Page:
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Reviewed by:
  • William Kentridge: Process as Metaphor & Other Doubtful Enterprises by Leora Maltz-Leca, and: Awakenings: The Art of Lionel Davis ed. by Mario Pissarra
  • Robin K. Crigler (bio)
William Kentridge: Process as Metaphor & Other Doubtful Enterprises
by Leora Maltz-Leca
Berkeley: University of California Press, 2018. 400 pp., 237 color ill., notes. US$49.95, UK£40.00, hardcover
Awakenings: The Art of Lionel Davis
edited by Mario Pissarra
Cape Town, SA: Africa South Art Initiative, 2017. 224 pp., 169 color ill., 12 b/w ill., selected biblio. R495, paperback

The German philosopher Günter Grass once referred to literature as “a kind of stopgap, stepping in when necessary to give people without a voice the chance to speak” (Bourdieu and Grass 2002: 69). Historians, he argued, were limited in what they could say about the past; fiction could often present truer and more multidimensional representations of history than nonfiction, which was warped by the biases and silences of the documentary record. This seeming paradox been noted with great urgency in South Africa where, since the end of apartheid in 1994, fierce debates have taken place both within and outside the academy on the role of history and the limitations of the (post)colonial archive. Art—visual and dramatic as well as literary—would seem to provide the way out of a discursive morass where, as writers like Njabulo Ndebele and Jacob Dlamini have lamented, contemporary politics served as the single yardstick against which all productions were to be judged. At its worst, this view, which was common enough in the 1970s and 1980s, tarred all but the most demonstrative and ideological works as decadent, leaving little space for the complex lives of Grass’s voiceless people.

Cultural studies that approach art through such a narrow and instrumental lens can actually do violence to the works they seek to interrogate. Paintings and novels alike contain worlds of meaning within themselves; reductive analyses inevitably reveal more about the prejudices of the writer than the subject at hand. The issue might best be understood as a problem of medium, not unlike the reductive enterprise of mapping: flattening curves and concealing distortions in an attempt to impose scholarly narrative on a painting, sculpture, or piece of music that actively defies narrative conventions.

Two recently published volumes on the work of William Kentridge and Lionel Davis respectively take on this challenge and, in doing so, contribute significantly to the historiography of art in South Africa. Though neither work is a biography, both demonstrate the value of locating individual artists’ works within a richly nuanced understanding of their contexts—the process of their production at both the micro and macro levels, both inside and outside the studio. While each book has its own idiosyncrasies, they speak powerfully to Africanist scholars concerned with history, memory, and the place of art between fact and fiction, truth and fantasy. For the authors of both volumes, art acts as far more than grist for the academic mill: it can profoundly reshape our understanding of history and its methodology. By examining art, artist, and process at a granular level, they succeed in a formidable task: producing the kind of rich and multidimensional analyses that their subjects, as two of the most celebrated artists South Africa has ever produced, plainly demand.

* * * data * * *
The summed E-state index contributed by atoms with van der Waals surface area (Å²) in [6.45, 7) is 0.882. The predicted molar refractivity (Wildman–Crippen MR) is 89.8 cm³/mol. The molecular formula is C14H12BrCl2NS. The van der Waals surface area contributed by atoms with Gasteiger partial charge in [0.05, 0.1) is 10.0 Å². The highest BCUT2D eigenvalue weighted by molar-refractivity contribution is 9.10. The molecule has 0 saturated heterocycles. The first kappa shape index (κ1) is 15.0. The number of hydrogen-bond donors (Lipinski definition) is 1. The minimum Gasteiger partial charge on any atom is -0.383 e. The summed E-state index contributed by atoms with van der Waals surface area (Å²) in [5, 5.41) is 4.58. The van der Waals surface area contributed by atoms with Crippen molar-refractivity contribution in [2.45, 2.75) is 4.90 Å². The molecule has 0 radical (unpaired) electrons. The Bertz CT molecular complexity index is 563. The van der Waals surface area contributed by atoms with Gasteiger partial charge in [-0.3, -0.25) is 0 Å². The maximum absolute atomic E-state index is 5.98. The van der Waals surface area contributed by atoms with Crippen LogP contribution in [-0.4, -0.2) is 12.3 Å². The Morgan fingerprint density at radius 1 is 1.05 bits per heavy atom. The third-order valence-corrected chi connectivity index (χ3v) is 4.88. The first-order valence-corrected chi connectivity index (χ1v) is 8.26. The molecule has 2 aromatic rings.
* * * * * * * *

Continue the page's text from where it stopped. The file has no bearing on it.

William Kentridge is probably the most famous South African visual artist on the world stage today, and with good reason. Since the 1970s, keen to make a name for himself independent of his parents—both prominent civil rights lawyers who defended Nelson Mandela and others from the predations of the apartheid state—Kentridge is best known for films such as Felix in Exile (1994) and Ubu and the Truth Commission (1997) that feature distinctive animations in charcoal. However, as art historian Leora Maltz-Leca attests in her ambitious study William Kentridge: Process as Metaphor and Other Doubtful Enterprises, Kentridge has experimented over the decades with a multitude of different techniques and media. Although Kentridge was certainly a vocal critic of apartheid—a constant theme of his work—Maltz-Leca’s text is timely and sophisticated in positioning Kentridge as both a South African artist par excellence and a global...


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